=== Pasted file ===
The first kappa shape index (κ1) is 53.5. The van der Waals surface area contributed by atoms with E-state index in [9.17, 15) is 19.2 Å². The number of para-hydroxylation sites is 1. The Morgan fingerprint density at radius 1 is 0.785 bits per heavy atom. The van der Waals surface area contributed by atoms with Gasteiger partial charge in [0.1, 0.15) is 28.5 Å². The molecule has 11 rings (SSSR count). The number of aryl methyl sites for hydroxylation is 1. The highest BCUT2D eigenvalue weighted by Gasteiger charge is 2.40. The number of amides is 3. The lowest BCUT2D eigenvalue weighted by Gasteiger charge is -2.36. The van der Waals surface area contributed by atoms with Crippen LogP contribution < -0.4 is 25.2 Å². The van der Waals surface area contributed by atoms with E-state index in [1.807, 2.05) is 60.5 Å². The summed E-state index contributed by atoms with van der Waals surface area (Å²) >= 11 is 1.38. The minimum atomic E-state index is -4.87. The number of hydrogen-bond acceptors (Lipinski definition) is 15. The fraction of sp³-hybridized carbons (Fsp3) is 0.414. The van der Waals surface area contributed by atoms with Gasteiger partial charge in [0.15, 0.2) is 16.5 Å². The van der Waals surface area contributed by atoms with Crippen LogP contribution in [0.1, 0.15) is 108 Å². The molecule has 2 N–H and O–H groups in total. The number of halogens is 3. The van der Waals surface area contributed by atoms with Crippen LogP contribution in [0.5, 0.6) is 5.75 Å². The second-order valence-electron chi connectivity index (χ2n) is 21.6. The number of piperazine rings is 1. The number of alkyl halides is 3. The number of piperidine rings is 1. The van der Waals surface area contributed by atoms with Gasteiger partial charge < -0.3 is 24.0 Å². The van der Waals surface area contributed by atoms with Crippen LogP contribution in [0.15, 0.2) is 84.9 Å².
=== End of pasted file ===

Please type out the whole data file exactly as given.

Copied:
The first kappa shape index (κ1) is 53.5. The van der Waals surface area contributed by atoms with E-state index in [9.17, 15) is 19.2 Å². The number of para-hydroxylation sites is 1. The Morgan fingerprint density at radius 1 is 0.785 bits per heavy atom. The van der Waals surface area contributed by atoms with Gasteiger partial charge in [0.1, 0.15) is 28.5 Å². The molecule has 11 rings (SSSR count). The number of aryl methyl sites for hydroxylation is 1. The highest BCUT2D eigenvalue weighted by Gasteiger charge is 2.40. The number of amides is 3. The lowest BCUT2D eigenvalue weighted by Gasteiger charge is -2.36. The van der Waals surface area contributed by atoms with Crippen LogP contribution < -0.4 is 25.2 Å². The van der Waals surface area contributed by atoms with E-state index in [1.807, 2.05) is 60.5 Å². The summed E-state index contributed by atoms with van der Waals surface area (Å²) >= 11 is 1.38. The minimum atomic E-state index is -4.87. The number of hydrogen-bond acceptors (Lipinski definition) is 15. The fraction of sp³-hybridized carbons (Fsp3) is 0.414. The van der Waals surface area contributed by atoms with Gasteiger partial charge in [0.15, 0.2) is 16.5 Å². The van der Waals surface area contributed by atoms with Crippen LogP contribution in [0.1, 0.15) is 108 Å². The molecule has 2 N–H and O–H groups in total. The number of halogens is 3. The van der Waals surface area contributed by atoms with Crippen LogP contribution in [0.5, 0.6) is 5.75 Å². The second-order valence-electron chi connectivity index (χ2n) is 21.6. The number of piperazine rings is 1. The number of alkyl halides is 3. The number of piperidine rings is 1. The van der Waals surface area contributed by atoms with Gasteiger partial charge < -0.3 is 24.0 Å². The van der Waals surface area contributed by atoms with Crippen LogP contribution in [0.15, 0.2) is 84.9 Å².